by Allan Fish
(France 1958 122m) DVD2/5 (France/Russia only)
Aka. Love is my Profession
She’s impulsive and loves sex
p Raoul Lévy d Claude Autant-Lara w Jean Aurenche, Pierre Bost novel Georges Simenon ph Jacques Natteau ed Madeleine Gug m René Clourec art Max Douy
Jean Gabin (André Gobillot), Edwige Feuillère (Viviane Gobillot), Brigitte Bardot (Yvette Maudet), Franco Interlenghi (Mazzetti), Nicole Berger (Jeanine), Madeleine Barbulée (Bordenave), Julien Bertheau (Inspector), Mathilde Casededus (Anna), Jacques Clancy, Jean-Pierre Cassel, Annick Allières, Claude Magnier, Albert Rémy,
When it comes to entries like this, I know I must put my hands up and acknowledge that very few critics or commentators would find it so worthy. Essentially, it’s merely a well- packaged melodrama of its day, which drew people to it on account of its cast, especially that 5’7” of perfection that was Brigitte Bardot.
Then let’s cut forward over forty years to another film of the same Simenon tale, En Plein Coeur, starring one of the French starlets du jour, Virginie Ledoyen. It was lifeless, and Ledoyen, who the camera does love, just didn’t cut the ice. You can stick around and hope, but there will never ever be another Bardot. The cinema has given us many icons who rate a ‘10’ on the feminine perfection scale, but Bardot is the only one who would satisfy Nigel Tufnel and go up to ‘11’. Hot, sexy, alluring, pouting, you’re still doing her scant justice: Aphrodite herself would be green with envy.
BB plays Yvette Maudet, a 22 year old sometime prostitute who commits a horribly ill-thought out robbery at a Parisian horologists during a well-publicised visit to Paris from the Queen of Britain. Needless to say, it goes abysmally wrong, and she finds herself charged and allotted a counsel in the form of well-established fifty-something lawyer André Gabillot. She cannot really afford his services, so offers sexual favours as payment. At first he is not interested, but when he gets her off in a rather unethical manner, he decides to take payment and she is too happy to oblige. He sets her up in an apartment and she becomes his mistress, though she also maintains sexual relations with a young leather-jacketed hothead who becomes obsessed with her.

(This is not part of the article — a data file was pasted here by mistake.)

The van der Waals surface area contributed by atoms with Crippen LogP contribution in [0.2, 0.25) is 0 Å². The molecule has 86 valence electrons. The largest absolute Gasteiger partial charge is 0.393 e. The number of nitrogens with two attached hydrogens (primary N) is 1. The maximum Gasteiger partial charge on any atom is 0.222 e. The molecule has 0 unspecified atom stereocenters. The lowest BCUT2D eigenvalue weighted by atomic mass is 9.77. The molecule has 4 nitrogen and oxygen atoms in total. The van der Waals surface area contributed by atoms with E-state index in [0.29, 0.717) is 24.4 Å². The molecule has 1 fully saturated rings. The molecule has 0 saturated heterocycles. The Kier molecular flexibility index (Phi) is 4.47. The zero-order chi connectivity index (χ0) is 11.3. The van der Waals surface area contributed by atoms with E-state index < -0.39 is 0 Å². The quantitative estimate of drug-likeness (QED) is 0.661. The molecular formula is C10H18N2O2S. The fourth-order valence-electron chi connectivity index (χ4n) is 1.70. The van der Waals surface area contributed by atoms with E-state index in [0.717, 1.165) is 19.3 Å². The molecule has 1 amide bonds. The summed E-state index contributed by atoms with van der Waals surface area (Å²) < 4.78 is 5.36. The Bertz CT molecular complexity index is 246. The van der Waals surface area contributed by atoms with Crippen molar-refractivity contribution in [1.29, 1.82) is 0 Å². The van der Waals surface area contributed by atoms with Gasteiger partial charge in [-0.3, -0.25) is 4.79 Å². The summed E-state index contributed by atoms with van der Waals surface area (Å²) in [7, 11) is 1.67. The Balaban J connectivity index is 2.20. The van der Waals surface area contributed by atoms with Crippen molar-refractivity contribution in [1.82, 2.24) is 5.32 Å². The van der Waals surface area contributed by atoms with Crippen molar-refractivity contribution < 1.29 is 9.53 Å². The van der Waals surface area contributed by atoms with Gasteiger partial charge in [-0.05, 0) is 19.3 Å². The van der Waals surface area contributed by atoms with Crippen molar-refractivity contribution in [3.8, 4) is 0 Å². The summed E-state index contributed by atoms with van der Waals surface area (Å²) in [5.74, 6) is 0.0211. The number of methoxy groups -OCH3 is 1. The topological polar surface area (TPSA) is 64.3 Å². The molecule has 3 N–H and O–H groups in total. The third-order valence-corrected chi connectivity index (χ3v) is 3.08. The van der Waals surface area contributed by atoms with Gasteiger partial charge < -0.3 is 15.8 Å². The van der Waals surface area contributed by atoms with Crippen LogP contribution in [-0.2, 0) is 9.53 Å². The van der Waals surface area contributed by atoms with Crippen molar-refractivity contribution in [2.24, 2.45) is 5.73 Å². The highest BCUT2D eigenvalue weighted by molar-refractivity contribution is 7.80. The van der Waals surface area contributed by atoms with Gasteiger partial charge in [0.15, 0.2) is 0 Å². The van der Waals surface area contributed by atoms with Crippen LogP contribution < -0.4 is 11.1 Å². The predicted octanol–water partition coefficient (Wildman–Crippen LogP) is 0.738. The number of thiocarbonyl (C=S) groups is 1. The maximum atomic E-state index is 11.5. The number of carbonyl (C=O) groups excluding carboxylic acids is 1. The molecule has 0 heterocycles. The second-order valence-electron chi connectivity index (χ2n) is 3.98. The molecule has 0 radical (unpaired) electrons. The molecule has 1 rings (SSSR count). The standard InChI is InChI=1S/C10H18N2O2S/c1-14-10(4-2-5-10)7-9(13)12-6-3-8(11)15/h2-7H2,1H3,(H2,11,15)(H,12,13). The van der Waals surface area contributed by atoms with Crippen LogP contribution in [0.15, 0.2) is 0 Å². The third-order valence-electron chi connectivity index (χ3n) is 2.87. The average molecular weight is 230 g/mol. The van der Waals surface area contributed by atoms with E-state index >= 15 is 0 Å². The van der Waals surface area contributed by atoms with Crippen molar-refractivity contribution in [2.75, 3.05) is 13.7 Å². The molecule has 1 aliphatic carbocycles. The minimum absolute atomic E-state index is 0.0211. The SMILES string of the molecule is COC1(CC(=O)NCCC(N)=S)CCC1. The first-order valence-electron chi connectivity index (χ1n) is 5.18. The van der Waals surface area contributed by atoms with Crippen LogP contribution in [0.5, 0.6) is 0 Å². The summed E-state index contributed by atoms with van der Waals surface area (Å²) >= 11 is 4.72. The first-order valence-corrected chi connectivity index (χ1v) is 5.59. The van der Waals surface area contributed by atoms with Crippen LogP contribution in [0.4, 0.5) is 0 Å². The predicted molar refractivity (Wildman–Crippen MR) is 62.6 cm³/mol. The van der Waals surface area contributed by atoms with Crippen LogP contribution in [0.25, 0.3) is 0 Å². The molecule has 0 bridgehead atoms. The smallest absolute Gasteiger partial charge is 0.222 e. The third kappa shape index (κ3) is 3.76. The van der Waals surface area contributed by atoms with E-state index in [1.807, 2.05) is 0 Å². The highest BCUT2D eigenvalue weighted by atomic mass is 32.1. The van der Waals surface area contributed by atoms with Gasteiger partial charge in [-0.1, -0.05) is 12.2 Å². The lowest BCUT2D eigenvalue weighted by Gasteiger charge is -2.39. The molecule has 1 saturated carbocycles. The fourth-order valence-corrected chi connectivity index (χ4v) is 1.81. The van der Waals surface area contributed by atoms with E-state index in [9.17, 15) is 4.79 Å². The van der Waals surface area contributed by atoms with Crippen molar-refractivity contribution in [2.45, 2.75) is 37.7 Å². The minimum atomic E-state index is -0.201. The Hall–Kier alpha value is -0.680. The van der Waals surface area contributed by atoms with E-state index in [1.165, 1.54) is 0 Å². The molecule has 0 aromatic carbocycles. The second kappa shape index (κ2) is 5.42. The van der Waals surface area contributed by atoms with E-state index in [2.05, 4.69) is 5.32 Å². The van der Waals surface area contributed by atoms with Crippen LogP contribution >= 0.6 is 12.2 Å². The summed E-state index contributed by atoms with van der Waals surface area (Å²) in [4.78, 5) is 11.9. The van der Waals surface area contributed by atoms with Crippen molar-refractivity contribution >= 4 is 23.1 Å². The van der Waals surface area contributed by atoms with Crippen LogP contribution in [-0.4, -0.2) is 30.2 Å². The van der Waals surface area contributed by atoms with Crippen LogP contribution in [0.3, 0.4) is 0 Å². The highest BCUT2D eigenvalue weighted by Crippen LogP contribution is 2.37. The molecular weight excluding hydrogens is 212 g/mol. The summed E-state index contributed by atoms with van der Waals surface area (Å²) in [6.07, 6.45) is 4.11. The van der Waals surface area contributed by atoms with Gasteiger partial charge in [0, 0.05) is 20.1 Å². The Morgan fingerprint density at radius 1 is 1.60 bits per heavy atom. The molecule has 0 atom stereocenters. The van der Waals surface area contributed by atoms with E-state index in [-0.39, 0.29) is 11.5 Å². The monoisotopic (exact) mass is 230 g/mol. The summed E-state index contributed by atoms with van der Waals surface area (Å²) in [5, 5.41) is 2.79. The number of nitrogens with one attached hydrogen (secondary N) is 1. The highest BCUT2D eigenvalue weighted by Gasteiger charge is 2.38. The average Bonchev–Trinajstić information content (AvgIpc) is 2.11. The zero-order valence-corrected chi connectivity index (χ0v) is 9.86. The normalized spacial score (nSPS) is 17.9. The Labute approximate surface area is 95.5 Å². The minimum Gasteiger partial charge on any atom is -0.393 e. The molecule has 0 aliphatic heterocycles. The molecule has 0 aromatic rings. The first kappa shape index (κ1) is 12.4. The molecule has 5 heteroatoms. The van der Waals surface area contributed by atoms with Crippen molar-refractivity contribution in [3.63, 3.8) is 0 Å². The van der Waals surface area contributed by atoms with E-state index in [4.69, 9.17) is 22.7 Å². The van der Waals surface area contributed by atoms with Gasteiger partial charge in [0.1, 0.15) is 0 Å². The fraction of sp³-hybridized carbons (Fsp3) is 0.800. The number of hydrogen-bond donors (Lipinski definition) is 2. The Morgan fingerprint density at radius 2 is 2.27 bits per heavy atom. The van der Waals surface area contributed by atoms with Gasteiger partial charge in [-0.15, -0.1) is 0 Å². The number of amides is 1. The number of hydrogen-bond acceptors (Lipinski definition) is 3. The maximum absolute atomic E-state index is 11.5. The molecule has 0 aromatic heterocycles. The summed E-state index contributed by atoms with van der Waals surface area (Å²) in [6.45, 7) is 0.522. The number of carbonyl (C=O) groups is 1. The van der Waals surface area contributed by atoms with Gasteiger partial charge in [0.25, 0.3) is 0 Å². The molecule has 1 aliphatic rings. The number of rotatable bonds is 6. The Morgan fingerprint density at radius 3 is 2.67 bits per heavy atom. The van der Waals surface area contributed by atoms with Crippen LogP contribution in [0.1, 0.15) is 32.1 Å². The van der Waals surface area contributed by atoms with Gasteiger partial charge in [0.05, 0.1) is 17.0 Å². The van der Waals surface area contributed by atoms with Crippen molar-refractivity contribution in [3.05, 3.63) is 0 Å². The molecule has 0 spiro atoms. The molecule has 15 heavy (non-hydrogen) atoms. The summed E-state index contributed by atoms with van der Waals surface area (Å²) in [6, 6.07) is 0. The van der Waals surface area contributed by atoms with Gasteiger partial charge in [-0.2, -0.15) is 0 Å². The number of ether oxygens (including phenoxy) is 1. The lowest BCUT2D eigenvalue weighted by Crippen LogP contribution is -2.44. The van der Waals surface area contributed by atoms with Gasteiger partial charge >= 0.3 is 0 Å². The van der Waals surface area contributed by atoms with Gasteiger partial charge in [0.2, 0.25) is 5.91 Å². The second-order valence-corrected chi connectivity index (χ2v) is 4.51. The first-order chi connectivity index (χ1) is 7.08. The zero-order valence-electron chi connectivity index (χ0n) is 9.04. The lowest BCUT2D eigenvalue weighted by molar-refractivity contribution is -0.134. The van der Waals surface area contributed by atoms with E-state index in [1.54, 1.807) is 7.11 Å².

One of the reasons the film is perhaps ignored now is due to who directed it, a man generally dismissed as too literary and behind the times. Certainly it’s hardly the sort of radical film one might have expected from the burgeoning nouvelle vague, and very much the sort of film they might have loathed. Yet he was always a very tasteful director with a yen for melancholic tragedy and illicit love – see Douce, Sylvie et la Fântome, Le Diable au Corps, etc. Furthermore, just look at how inferior similar handlings of such subjects have been since. Do not underestimate the tasteful intelligence of writers like Aurenche and Bost, or the cool monochrome photography of Natteau.
At the time, most of the attention was focused on the divine BB’s nude scenes, and yet there is some irony to be had in the recollection that Feuillière, here memorable as Gabin’s abandoned wife, once bared more over 20 years previously in Gance’s Lucrezia Borgia. Gabin himself wasn’t interested in working with Bardot, who he did not consider an actress, but as it happens, he was enchanted by her and spoke highly of her after the shoot. It shows, because there’s a definite spark between the old master and his new object d’amour, icons both. One recalls his laugh when he holds a robe for BB as she comes naked out of a room, only for her to use the other door and walk in starkers to the consternation of his middle-aged secretary. Autant-Lara even gave his audience a brief breast shot at the end, but only of her as a blood-strewn corpse, having again a grisly last laugh at his audience. This is one of the great studies of romantic obsession, made so by his cast. Get the Russian DVD, as it has the infamous shot where Bardot shows Gabin that she goes commando uncut, one of the great “come and get it” flaunts in movie history. “Might as well, before they lock me up”, she says. I think there’s hardly a man alive who wouldn’t have risked the clink for just one chance. Come on, a guy’s only human!